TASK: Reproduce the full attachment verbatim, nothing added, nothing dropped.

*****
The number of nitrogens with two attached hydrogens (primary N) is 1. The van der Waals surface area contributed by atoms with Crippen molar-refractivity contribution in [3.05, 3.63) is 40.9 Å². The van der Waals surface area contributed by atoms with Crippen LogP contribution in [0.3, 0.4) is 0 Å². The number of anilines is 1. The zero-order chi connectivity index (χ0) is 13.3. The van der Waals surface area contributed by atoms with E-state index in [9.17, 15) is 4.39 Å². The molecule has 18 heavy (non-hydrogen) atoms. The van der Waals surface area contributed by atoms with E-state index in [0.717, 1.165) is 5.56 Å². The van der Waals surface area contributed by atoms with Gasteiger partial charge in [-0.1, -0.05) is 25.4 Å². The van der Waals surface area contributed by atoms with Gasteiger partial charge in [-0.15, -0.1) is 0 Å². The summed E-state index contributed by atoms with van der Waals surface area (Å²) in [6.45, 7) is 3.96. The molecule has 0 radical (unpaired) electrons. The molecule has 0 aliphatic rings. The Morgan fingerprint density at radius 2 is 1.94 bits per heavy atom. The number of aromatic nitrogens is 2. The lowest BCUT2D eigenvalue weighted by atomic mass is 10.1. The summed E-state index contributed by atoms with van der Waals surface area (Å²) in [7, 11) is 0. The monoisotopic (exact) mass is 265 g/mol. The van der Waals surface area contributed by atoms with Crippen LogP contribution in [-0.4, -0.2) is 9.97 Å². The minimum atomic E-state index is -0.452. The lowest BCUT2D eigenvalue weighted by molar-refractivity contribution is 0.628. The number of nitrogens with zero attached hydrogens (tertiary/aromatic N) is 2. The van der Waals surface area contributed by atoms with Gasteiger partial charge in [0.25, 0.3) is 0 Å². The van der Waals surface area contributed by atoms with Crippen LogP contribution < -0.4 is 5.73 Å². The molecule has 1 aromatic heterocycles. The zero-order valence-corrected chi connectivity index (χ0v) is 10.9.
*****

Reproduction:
The number of nitrogens with two attached hydrogens (primary N) is 1. The van der Waals surface area contributed by atoms with Crippen molar-refractivity contribution in [3.05, 3.63) is 40.9 Å². The van der Waals surface area contributed by atoms with Crippen LogP contribution in [0.3, 0.4) is 0 Å². The number of anilines is 1. The zero-order chi connectivity index (χ0) is 13.3. The van der Waals surface area contributed by atoms with E-state index in [9.17, 15) is 4.39 Å². The molecule has 18 heavy (non-hydrogen) atoms. The van der Waals surface area contributed by atoms with E-state index in [0.717, 1.165) is 5.56 Å². The van der Waals surface area contributed by atoms with Gasteiger partial charge in [-0.1, -0.05) is 25.4 Å². The van der Waals surface area contributed by atoms with Gasteiger partial charge in [-0.15, -0.1) is 0 Å². The summed E-state index contributed by atoms with van der Waals surface area (Å²) in [6.45, 7) is 3.96. The molecule has 0 radical (unpaired) electrons. The molecule has 0 aliphatic rings. The Morgan fingerprint density at radius 2 is 1.94 bits per heavy atom. The number of aromatic nitrogens is 2. The lowest BCUT2D eigenvalue weighted by atomic mass is 10.1. The summed E-state index contributed by atoms with van der Waals surface area (Å²) in [7, 11) is 0. The monoisotopic (exact) mass is 265 g/mol. The van der Waals surface area contributed by atoms with Crippen LogP contribution in [-0.4, -0.2) is 9.97 Å². The minimum atomic E-state index is -0.452. The lowest BCUT2D eigenvalue weighted by molar-refractivity contribution is 0.628. The number of nitrogens with zero attached hydrogens (tertiary/aromatic N) is 2. The van der Waals surface area contributed by atoms with Gasteiger partial charge in [0.25, 0.3) is 0 Å². The van der Waals surface area contributed by atoms with Crippen LogP contribution < -0.4 is 5.73 Å². The molecule has 1 aromatic heterocycles. The zero-order valence-corrected chi connectivity index (χ0v) is 10.9.